Norton Rose has completed its third major financing of a Government building project this year at a time when it is also advising Tube Lines in relation to its bid for a London Underground network.
The firm has just finished advising Abbey National Treasury Services, the lead financial arranger for a £345m project to transform facilities in Tower Hamlets schools. Norton Rose has a longstanding relationship with Abbey National. Hackney, the local authority involved, describes it as the largest education PFI scheme in South East England.
The financing work was completed in just 10 weeks, significantly quicker than it usually takes for similar projects, according to Jon Ellis, Norton Rose's project group partner, who led the team on the deal.
Comparative work usually takes between three and six months. Ellis put the speed of this transaction down to close cooperation between the parties.
However, the preparation stage took a lengthy two years as Ballast, the company responsible for the project's construction and asset management services, had to review its plans following consultation with the schools in Tower Hamlets.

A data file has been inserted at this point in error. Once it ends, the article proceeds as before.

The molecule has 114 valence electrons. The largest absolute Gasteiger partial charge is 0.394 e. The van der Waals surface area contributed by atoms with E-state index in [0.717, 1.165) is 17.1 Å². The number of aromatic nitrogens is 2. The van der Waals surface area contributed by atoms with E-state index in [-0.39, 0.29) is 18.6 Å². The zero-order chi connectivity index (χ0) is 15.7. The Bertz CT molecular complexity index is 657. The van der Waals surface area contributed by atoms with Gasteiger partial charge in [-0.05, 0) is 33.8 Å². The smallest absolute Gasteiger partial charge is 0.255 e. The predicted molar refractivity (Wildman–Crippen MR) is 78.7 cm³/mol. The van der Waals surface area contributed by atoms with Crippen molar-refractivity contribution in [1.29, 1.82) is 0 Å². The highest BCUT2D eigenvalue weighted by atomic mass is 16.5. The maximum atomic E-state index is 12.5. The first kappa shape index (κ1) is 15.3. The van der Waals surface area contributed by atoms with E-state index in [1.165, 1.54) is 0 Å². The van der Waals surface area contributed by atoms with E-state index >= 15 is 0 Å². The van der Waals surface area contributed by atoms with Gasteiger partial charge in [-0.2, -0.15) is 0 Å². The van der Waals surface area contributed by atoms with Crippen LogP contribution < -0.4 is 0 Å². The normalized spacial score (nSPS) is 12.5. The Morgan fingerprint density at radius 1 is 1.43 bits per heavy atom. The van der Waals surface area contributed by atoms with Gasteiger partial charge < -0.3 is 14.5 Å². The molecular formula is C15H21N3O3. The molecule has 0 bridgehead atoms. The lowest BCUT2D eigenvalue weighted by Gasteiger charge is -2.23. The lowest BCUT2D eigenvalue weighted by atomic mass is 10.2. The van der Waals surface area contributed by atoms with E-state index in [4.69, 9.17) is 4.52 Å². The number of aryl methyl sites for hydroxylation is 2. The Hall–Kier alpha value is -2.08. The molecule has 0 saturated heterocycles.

The partner line-up in the deal, in addition to Ellis, was construction and engineering partner Martin Bridgewater, commercial property partner David Ashworth and employment partner Peter Talibart. The firm also provided planning and environmental advice. Peter Rout of DLA represented Tower Hamlets and Andrew Bonser of Freshfields acted for the sponsors, TH Schools Limited Partnership.
In March, Norton Rose closed the £311m PFI for the Home Office's new London headquarters, in which it acted for the sponsors. In June it completed the Ministry of Defence deal with ASWR Shipping for the construction of two ships at the Harland & Wolff shipyards in Belfast and four at the Flensburg yard in Germany.
Banking partner David Crane is currently advising Bank of Scotland, WestLB, Société Générale and Mizuho, the lead arrangers on Tube Line's bid for the deep-tube JNP (Jubilee, Northern and Piccadilly) network of the London Underground, described as the biggest public-private partnership of 2002.